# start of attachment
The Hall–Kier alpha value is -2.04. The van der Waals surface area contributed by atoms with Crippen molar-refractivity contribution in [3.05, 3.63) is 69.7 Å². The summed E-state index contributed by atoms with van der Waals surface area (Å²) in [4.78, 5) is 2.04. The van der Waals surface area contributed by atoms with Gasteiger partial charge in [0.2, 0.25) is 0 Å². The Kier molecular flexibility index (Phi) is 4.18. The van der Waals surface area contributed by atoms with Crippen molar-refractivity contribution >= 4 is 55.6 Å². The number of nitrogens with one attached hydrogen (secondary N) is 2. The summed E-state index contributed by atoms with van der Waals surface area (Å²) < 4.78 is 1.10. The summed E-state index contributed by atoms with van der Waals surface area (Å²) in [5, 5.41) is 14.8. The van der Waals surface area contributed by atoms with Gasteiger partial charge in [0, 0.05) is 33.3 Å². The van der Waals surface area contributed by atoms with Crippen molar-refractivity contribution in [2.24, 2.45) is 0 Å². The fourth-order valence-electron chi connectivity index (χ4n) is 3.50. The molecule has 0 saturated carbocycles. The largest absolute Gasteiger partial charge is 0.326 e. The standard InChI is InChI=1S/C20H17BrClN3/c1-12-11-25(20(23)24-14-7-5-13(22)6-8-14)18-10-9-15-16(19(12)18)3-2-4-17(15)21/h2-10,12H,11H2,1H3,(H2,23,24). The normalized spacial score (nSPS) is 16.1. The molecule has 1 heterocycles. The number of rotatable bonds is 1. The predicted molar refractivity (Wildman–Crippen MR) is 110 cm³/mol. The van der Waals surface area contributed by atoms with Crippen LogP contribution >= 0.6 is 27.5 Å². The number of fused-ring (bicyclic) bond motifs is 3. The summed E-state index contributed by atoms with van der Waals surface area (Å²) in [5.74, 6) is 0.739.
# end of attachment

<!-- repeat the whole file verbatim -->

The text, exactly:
The Hall–Kier alpha value is -2.04. The van der Waals surface area contributed by atoms with Crippen molar-refractivity contribution in [3.05, 3.63) is 69.7 Å². The summed E-state index contributed by atoms with van der Waals surface area (Å²) in [4.78, 5) is 2.04. The van der Waals surface area contributed by atoms with Gasteiger partial charge in [0.2, 0.25) is 0 Å². The Kier molecular flexibility index (Phi) is 4.18. The van der Waals surface area contributed by atoms with Crippen molar-refractivity contribution >= 4 is 55.6 Å². The number of nitrogens with one attached hydrogen (secondary N) is 2. The summed E-state index contributed by atoms with van der Waals surface area (Å²) < 4.78 is 1.10. The summed E-state index contributed by atoms with van der Waals surface area (Å²) in [5, 5.41) is 14.8. The van der Waals surface area contributed by atoms with Gasteiger partial charge in [0, 0.05) is 33.3 Å². The van der Waals surface area contributed by atoms with Crippen molar-refractivity contribution in [2.24, 2.45) is 0 Å². The fourth-order valence-electron chi connectivity index (χ4n) is 3.50. The molecule has 0 saturated carbocycles. The largest absolute Gasteiger partial charge is 0.326 e. The standard InChI is InChI=1S/C20H17BrClN3/c1-12-11-25(20(23)24-14-7-5-13(22)6-8-14)18-10-9-15-16(19(12)18)3-2-4-17(15)21/h2-10,12H,11H2,1H3,(H2,23,24). The normalized spacial score (nSPS) is 16.1. The molecule has 1 heterocycles. The number of rotatable bonds is 1. The predicted molar refractivity (Wildman–Crippen MR) is 110 cm³/mol. The van der Waals surface area contributed by atoms with Crippen LogP contribution >= 0.6 is 27.5 Å². The number of fused-ring (bicyclic) bond motifs is 3. The summed E-state index contributed by atoms with van der Waals surface area (Å²) in [5.74, 6) is 0.739.